We say it so often, it’s almost a cliche: video games allow us to explore virtual “worlds.” The medium is replete with strange locations that players learn to navigate as naturally as they do their own neighborhoods. Whether it is the Mushroom Kingdom, Rapture, or Liberty City, a convincing world can yield an immersive experience. But what exactly makes for a good game world, and how do we describe these qualities concretely? In his recent Edge article, Chris Dahlen raises these question and begins to push for a more explicit articulation of how game worlds function. We use his article as a starting point and cover issues of fiction, systemic storytelling, and themes that define gaming worlds. Seeing as how we have such worldly listeners, we’re looking forward to hearing your thoughts in the comments!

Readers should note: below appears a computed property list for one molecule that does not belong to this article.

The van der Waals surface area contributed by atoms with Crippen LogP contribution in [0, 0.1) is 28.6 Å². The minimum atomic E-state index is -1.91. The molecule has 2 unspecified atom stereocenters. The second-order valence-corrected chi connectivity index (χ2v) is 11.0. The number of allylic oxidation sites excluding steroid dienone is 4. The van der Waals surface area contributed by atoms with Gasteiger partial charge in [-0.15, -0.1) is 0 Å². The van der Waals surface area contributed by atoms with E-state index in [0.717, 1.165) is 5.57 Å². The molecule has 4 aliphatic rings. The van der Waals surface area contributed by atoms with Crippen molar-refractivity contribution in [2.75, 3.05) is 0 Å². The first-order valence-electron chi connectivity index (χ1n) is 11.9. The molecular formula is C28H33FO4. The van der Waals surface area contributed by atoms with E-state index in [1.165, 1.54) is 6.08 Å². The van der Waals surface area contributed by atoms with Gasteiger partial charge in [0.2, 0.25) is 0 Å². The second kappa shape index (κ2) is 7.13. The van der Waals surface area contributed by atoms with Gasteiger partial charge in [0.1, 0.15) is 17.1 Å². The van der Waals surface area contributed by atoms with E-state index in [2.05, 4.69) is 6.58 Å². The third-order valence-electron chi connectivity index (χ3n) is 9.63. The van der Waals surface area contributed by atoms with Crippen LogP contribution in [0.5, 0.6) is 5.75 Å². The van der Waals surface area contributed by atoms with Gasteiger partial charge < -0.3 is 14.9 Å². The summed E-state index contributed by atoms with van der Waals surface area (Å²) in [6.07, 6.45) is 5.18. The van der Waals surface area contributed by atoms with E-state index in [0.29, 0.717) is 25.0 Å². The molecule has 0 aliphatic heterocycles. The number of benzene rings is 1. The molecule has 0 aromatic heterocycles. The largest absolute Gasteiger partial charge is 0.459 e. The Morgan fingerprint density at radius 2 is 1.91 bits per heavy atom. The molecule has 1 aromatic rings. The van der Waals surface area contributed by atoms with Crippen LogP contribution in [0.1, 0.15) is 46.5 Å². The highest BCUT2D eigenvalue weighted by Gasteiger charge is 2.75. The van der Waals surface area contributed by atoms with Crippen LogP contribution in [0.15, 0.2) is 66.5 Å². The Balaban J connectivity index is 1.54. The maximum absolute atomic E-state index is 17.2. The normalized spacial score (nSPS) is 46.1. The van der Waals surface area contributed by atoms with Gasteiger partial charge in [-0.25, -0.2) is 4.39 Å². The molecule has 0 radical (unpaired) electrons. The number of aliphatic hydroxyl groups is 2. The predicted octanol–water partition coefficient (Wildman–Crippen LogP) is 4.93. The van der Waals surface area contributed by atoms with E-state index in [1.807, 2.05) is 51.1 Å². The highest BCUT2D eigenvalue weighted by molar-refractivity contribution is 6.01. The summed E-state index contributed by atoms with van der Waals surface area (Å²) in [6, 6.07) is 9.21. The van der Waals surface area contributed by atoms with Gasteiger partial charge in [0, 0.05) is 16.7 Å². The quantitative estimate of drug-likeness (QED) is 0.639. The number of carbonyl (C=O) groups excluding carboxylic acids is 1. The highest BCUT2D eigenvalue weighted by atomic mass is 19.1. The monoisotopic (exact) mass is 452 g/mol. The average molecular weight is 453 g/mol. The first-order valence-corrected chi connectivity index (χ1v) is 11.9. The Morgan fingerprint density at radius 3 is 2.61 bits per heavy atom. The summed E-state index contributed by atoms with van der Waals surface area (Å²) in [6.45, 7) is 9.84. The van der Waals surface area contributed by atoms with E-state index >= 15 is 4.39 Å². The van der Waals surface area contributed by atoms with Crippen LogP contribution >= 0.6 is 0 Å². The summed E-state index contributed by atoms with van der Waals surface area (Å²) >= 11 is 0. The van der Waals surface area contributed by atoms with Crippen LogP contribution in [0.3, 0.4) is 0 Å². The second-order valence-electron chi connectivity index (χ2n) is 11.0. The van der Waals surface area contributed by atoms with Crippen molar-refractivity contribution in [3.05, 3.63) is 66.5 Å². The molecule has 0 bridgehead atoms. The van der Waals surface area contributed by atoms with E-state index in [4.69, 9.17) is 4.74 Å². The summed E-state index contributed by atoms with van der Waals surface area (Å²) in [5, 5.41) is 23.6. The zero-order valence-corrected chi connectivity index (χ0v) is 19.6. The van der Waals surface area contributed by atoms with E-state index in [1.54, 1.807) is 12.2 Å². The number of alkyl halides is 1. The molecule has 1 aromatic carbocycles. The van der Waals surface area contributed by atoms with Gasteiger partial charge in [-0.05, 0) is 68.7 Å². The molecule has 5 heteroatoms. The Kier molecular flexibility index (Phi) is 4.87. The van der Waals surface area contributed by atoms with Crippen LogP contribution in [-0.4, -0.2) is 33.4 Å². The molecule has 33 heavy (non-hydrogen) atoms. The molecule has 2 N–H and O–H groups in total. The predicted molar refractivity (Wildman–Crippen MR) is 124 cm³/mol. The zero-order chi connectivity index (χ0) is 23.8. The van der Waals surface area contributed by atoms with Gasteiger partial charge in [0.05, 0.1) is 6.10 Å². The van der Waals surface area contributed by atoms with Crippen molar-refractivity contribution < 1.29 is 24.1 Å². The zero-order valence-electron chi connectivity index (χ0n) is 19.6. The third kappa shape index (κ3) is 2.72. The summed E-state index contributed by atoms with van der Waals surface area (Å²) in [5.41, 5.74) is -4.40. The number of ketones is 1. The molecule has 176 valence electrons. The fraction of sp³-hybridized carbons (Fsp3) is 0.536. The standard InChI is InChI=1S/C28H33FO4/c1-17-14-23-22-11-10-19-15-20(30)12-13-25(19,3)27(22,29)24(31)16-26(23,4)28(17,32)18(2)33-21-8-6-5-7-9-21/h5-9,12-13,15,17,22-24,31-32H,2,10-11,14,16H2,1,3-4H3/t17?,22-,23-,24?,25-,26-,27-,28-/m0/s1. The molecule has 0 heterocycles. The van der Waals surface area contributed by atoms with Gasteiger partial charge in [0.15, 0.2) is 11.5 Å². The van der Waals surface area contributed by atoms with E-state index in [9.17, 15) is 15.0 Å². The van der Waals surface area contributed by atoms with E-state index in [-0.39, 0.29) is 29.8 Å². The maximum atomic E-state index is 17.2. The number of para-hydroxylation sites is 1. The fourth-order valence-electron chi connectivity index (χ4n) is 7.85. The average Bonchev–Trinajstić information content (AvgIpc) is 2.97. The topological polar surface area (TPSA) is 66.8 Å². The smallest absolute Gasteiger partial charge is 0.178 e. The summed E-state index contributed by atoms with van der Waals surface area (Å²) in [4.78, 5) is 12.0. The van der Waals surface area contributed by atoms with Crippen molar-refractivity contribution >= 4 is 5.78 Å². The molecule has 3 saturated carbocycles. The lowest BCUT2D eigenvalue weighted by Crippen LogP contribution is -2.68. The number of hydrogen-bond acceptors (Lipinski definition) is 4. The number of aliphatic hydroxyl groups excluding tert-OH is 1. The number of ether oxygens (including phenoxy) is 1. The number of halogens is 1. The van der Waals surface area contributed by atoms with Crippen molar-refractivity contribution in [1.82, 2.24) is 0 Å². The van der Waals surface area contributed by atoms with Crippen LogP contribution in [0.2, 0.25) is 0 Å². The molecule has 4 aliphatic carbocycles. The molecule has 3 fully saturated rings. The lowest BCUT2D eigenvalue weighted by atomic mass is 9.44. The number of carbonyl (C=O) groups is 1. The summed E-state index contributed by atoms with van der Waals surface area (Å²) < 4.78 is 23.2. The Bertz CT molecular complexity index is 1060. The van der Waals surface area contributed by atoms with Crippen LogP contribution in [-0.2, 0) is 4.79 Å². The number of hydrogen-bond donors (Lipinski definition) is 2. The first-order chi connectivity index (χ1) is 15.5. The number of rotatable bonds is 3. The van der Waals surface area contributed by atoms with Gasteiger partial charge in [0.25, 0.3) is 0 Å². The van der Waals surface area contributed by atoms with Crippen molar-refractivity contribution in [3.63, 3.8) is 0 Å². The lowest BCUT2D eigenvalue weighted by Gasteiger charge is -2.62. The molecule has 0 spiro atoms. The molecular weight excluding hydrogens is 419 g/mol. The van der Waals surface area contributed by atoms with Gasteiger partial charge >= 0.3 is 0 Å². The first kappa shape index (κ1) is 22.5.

Some discussion starters:
- What are your favorite video game worlds and why did they impress you? Conversely, what prevents you from being drawn into a game world?
- How much of a game’s world is defined by its rules and systems? For example, would a Mario game that isn’t based in the Mushroom Kingdom or rendered with a fantastic art style still be in the “Mario world?” Would an artistically traditional Mario game without platforming still be part of the “Mario world?”
- What role does imagination play in world building? How is the willingness to believe in a place augmented by previous experiences, as in the case of sequels?
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- Run time: 34 min 04 sec
- “You Build Worlds,” by Chris Dahlen via Edge
- Music provided by Brad Sucks